Former RTÉ broadcaster Charlie Bird has opened up on the moment he knew he had Motor Neurone Disease after spotting the same symptoms his RTE colleague Colm Murray had experienced.
Colm presented the sports bulletins on the Six One news and sadly passed away in 2013 after three years battling the disease.
Speaking about his own experience with it, Charlie looked back on accepting that he had the disease before he was even diagnosed due to his visits with Colm.
He told RSVP magazine: “I knew before I was diagnosed that I had motor neurones. The reason I knew is I had a good friend in RTE called Colm Murray who had the disease. I used to visit him, I used to sit with him, I remember thinking, “I wouldn’t be able to cope with that”, and here I am now.
“I am having difficulty sleeping, I find sleep after a few hours. I get tired in the evenings but it could be hours but I eventually nod off.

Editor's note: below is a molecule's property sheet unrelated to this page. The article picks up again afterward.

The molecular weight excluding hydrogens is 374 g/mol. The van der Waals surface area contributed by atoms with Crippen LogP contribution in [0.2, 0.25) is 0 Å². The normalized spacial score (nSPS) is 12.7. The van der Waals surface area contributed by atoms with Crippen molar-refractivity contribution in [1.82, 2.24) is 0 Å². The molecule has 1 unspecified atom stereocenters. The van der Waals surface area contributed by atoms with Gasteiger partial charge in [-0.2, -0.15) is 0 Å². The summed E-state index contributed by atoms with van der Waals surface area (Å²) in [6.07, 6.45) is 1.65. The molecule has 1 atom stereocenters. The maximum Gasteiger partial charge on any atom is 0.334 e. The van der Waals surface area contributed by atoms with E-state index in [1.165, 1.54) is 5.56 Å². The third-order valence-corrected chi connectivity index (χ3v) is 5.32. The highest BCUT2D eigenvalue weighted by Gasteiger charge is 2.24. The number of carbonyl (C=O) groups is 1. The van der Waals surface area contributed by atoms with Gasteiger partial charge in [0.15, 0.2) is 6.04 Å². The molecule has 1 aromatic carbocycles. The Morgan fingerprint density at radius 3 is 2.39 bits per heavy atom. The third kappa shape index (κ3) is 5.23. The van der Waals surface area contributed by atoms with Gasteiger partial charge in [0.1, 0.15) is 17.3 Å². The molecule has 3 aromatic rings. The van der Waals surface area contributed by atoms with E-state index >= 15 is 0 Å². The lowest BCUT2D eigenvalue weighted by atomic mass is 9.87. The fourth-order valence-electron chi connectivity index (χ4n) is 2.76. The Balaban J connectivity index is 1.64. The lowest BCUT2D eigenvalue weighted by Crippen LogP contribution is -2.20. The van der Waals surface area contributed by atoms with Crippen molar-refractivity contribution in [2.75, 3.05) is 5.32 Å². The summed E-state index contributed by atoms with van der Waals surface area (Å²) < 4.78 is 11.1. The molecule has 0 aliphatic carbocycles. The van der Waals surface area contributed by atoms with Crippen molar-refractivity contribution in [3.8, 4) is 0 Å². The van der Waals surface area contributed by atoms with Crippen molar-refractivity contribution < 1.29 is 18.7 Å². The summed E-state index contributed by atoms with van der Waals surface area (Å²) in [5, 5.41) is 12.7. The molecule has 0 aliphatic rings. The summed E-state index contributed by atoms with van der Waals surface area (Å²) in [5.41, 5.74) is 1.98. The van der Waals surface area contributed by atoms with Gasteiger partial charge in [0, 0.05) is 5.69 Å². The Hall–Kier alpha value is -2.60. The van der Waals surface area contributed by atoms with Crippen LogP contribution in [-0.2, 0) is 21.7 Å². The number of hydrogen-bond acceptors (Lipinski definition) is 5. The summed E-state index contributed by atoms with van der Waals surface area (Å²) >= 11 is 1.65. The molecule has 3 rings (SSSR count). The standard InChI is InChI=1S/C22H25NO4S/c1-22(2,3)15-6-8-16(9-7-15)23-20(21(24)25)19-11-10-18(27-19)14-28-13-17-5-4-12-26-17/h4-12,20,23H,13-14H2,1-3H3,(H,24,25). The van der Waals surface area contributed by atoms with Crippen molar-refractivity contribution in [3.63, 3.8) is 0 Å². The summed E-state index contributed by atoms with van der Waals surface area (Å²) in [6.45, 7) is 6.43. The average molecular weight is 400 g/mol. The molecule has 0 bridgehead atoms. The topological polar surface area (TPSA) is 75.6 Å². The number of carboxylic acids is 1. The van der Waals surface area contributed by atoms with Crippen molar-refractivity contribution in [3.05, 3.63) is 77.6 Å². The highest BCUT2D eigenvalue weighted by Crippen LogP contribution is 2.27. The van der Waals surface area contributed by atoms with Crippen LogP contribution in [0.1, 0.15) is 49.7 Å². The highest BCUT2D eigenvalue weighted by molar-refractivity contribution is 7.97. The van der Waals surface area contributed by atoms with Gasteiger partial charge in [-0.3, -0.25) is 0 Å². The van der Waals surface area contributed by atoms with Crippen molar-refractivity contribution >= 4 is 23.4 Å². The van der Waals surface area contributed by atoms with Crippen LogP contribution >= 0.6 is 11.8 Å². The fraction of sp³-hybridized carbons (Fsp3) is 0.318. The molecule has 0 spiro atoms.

“The strange thing is I wake up and I am lying there, before I use my voice, I feel like myself and all is okay and then I go to speak and bang, the horror of my situation is there.”
Charlie has revealed that he is set to have his voice cloned after it has begun to deteriorate following his Motor Neurone Disease diagnosis.
In the coming days, Charlie is being given access to software that can replicate his voice and can help him continue to speak they way he is used to.
The 72 year old took to Twitter to thank Keith Davey from Marino Software who is helping him use this new technology to get his voice back, and Charlie hoped that others in his position would be able to avail of this.